Hamid Ghandehari, PhD
Chair, Department of Pharmaceutics and Pharmaceutical Chemistry
- Self-assembled super intelligent nanoparticulates for sensitive and resistant tumor targeting
- Drug Delivery Systems
- Polymeric drug delivery systems
- Targeted Drug Delivery Systems
- Targeting mechanisms to enhance drug delivery and efficacy
- Departments: Pharmaceutics and Pharmaceutical Chemistry - Professor, Surgery - Adjunct Professor
- Divisions: Otolaryngology-Head and Neck Surgery
Hamid Ghandehari, PhD, is a professor in the Department of Pharmaceutics, Pharmaceutical Chemistry, and Bioengineering at the University of Utah, and a member of the Experimental Therapeutics Program at Huntsman Cancer Institute. Ghandehari is also a faculty member with the Utah Science Technology and Research Initiative (USTAR) at the University of Utah.
Ghandehari studies new ways to deliver targeted cancer therapies. He researches the design of polymers for targeted delivery of drugs to tumors. He is the co-founder and co-director of the Nano Institute of Utah. A major focus of the Nano Institute is collaboration on the University of Utah campus and beyond to advance the growing field of cancer nanotechnology.
Ghandehari earned both a bachelor's degree and PhD from the University of Utah.
The main focus of research in our laboratory is the development of novel methods for controlled delivery of bioactive agents. Four areas are being explored: 1) Genetically engineered polymers for gene delivery Recombinant DNA technology has enabled the synthesis of protein-based polymers with precisely controlled structures. Control over polymer structure at the molecular level has important implications for controlled delivery applications. The idea is that by using recombinant techniques it is possible to systematically correlate polymer structure with gene release and transfer. Our main focus is on gene therapy applications in the treatment of head and neck and breast cancer. 2) Water-soluble polymers for targeted delivery Targeted delivery of bioactive agents by water soluble polymers can increase efficacy and reduce toxicity. The synthesis, characterization and biological evaluation of targetable N-(2-hydroxypropyl)methacrylamide (HPMA) copolymers for targeted delivery to angiogenic blood vessels of solid tumors are being investigated. 3) Poly (amidoamine) dendrimers for oral delivery Nano-scale poly (amidoamine) (PAMAM) dendrimers of appropriate size and charge can be transported across the gastrointestinal epithelial cells with minimal or no toxicity. The influence of variables such as size, geometry, charge, surface functionality and drug loading on the mechanism and rate of transport of PAMAM dendrimers across epithelial barriers is under investigation. 4) Inorganic nanoconstructs for controlled chemical delivery Recent advances in nanotechnology have enabled the fabrication of inorganic nanoconstructs with defined shape, size, and surface functionality. Examples of such constructs include inorganic nanotubes and nanoparticles. Our laboratory as part of a Nanoscale Interdisciplinary Research Team (NIRT) funded by the National Science Foundation is working on constructing inorganic-polymer hybrid nanoconstructs responsive to external stimuli for controlled chemical delivery.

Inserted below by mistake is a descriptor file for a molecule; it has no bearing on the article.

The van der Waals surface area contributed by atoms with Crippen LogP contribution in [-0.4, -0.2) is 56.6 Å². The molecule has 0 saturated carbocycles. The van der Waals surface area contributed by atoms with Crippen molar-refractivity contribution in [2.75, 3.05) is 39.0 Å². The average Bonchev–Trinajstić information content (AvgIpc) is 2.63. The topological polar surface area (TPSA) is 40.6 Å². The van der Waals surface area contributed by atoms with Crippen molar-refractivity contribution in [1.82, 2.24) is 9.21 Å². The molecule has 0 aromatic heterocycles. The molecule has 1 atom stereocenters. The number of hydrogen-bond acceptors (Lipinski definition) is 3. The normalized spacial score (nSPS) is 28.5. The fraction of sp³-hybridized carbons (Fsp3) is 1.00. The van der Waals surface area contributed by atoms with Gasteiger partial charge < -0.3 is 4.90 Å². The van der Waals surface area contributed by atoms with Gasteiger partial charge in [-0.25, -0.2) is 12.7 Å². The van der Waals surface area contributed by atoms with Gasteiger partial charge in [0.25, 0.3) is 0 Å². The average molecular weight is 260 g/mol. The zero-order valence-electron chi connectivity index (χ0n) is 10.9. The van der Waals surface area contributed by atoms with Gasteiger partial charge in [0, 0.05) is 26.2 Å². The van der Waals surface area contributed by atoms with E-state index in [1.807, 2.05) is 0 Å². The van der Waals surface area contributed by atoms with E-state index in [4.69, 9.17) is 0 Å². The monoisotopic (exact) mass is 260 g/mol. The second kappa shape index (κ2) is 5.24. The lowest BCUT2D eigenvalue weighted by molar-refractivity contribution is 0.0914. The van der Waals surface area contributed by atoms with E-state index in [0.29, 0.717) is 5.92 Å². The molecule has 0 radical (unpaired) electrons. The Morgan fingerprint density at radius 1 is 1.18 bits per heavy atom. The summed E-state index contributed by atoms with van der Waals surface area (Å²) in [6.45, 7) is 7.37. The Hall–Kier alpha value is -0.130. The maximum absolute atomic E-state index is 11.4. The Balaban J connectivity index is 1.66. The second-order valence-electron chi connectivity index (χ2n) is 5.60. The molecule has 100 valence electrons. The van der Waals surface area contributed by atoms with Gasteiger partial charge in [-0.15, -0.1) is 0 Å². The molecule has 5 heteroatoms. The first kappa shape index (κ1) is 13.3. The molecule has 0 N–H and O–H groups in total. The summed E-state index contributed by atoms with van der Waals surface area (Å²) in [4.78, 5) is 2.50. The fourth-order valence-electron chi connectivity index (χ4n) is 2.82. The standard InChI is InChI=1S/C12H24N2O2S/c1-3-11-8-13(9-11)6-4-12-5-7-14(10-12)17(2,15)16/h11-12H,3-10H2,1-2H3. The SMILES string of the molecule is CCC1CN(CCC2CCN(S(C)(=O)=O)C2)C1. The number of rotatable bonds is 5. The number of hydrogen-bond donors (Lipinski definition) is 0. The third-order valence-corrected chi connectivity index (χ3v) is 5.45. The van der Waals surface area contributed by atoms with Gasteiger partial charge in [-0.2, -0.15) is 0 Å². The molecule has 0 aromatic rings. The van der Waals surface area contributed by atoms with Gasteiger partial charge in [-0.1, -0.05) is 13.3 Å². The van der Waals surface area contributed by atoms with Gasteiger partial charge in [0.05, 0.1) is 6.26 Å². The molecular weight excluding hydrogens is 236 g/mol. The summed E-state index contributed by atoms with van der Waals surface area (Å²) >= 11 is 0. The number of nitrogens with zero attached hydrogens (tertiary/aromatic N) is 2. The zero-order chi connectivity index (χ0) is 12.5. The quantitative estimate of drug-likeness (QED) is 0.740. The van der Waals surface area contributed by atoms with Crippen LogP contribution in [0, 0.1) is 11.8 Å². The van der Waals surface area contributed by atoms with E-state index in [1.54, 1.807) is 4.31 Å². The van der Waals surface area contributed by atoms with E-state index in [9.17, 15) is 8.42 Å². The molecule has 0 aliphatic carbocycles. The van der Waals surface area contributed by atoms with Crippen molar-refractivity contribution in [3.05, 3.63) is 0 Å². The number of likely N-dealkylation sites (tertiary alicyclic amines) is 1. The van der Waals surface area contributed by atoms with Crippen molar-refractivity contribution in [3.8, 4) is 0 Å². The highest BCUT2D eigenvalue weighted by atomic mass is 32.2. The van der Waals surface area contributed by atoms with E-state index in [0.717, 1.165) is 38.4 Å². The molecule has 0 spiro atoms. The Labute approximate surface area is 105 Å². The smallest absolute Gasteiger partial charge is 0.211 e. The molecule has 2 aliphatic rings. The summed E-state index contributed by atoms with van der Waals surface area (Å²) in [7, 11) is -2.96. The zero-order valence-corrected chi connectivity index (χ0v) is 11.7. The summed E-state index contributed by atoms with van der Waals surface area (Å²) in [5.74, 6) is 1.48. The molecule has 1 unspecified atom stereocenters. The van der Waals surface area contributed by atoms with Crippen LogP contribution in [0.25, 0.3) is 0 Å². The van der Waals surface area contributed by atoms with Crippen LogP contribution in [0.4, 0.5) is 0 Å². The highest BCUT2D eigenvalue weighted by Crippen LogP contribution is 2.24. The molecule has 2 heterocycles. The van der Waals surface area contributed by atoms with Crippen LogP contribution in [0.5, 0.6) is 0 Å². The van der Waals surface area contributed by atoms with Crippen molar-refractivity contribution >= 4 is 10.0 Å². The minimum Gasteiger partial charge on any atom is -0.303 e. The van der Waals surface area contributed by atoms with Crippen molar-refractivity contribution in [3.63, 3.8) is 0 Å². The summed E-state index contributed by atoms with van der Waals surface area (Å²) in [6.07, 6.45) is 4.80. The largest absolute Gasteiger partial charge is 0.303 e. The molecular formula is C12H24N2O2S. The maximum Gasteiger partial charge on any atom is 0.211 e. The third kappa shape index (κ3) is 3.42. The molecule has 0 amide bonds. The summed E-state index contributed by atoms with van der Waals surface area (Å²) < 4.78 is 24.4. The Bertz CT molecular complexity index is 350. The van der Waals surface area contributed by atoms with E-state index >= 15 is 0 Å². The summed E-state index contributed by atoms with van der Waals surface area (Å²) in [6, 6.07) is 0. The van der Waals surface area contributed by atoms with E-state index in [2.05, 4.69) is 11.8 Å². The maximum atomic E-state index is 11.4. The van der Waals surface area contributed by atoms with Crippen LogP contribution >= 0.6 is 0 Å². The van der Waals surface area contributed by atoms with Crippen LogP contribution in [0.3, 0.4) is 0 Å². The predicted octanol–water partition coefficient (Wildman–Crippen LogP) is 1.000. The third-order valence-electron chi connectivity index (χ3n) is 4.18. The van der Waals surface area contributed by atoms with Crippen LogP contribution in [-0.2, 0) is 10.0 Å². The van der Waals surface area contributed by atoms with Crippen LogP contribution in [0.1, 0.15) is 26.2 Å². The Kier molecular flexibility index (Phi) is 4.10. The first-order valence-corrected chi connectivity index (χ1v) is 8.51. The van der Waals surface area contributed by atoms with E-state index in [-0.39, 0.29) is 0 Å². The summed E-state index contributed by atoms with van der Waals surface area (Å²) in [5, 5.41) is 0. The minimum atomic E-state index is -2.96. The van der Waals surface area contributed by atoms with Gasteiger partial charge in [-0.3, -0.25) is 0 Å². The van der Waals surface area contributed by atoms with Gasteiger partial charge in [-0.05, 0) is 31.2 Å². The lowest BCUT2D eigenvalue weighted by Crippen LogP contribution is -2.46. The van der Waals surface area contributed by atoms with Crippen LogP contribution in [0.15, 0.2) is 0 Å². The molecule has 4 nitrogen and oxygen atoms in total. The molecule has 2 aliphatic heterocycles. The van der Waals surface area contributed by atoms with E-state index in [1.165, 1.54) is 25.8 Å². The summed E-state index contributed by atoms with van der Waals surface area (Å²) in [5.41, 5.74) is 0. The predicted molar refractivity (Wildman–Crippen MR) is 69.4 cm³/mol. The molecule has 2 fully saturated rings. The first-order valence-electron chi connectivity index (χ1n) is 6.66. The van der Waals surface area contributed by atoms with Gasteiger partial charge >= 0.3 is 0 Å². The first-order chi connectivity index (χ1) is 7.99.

|Doctoral Training||University of Utah
Pharmaceutics and Pharmaceutical Chemistry
|Undergraduate||University of Utah
- Line B, Van Echo D, Kennedy A, Ghandehari H, Nan A (2005). Microparticles for Microarterial Imaging and Radiotherapy. U.S. Patent No. WO 2005/061009 A2. Washington, D.C.:U.S. Patent and Trademark Office.